Jess "Long Shot" Conley


Mike Conley, Sr.

The family has experienced considerable success in athletics, and sports have been a theme for the family since the 1880s with Jess Conley, to the modern era with NBA coach Maurice Cheeks. Jess "Long Shot" Conley,[20] was a popular horse jockey from the 1890s until 1915. He attracted large crowds from California to New York, riding horses owned by G.A. Singerly, John E. Madden, and famed African-American horse breeder Raleigh Colston. Jess Conley was the last African-American jockey to place in the Kentucky Derby in 1911.[21] Sports agent Mike Conley, Sr. remains one of the most decorated Olympians in the history of the United States.[22][23][24] Donald S. Conley, brother of Mike Alex Conley Sr., was a professional football player. Mike Conley, Jr. is a standout in the NBA for the Memphis Grizzlies, and son of Mike Alex Conley, Sr.[25] Jason Conley, a professional basketball player in Europe is a descendant of the original family, but not of the Alexander Conley branch. NBA coach Maurice Cheeks is a descendant of Jonas Conley, one of the original Conley Brothers, he holds several NBA records for assists, and was captain of the Philadelphia 76ers.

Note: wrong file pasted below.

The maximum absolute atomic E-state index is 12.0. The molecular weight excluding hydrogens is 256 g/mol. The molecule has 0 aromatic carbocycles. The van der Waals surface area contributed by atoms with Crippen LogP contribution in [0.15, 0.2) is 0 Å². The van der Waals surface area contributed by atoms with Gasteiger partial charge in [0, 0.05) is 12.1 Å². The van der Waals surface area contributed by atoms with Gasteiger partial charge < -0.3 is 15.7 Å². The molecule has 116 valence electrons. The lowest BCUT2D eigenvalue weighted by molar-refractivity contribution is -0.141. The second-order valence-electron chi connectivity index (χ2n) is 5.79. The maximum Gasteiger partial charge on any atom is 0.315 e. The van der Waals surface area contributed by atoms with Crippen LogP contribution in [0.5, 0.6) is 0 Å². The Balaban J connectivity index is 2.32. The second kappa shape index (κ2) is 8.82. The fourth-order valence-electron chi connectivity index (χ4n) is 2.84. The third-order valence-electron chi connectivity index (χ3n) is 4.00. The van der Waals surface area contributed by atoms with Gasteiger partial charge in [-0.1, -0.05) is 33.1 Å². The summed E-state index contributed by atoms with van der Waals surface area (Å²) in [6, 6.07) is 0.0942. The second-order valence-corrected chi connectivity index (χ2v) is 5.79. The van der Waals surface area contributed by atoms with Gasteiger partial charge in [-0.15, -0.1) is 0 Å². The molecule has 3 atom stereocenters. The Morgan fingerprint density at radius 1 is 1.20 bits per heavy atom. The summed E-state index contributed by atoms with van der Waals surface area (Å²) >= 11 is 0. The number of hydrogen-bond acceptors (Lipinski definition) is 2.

Bennett M. Stewart

Chicago congressman Bennett Stewart led the creation of historic legislation to ensure fair housing for all Americans. He initiated additional legislation that led to the elimination of 'redlining' practices that allowed banks to restrict mortgages by ethnicity.[26] Larry Elder is a radio and television personality who rose to prominence as a conservative political pundit. He is now one of the highest profile Black conservatives in America.[5][27][28]

Regina Morris

Regina Morris, a city administrator, led all of city operations for New York City under Mayor David Dinkins, and became the first woman to hold such a position in any U.S. city.[29] Other family members hold positions at the State, County, and Municipal levels throughout the country.

Arts and humanities[edit]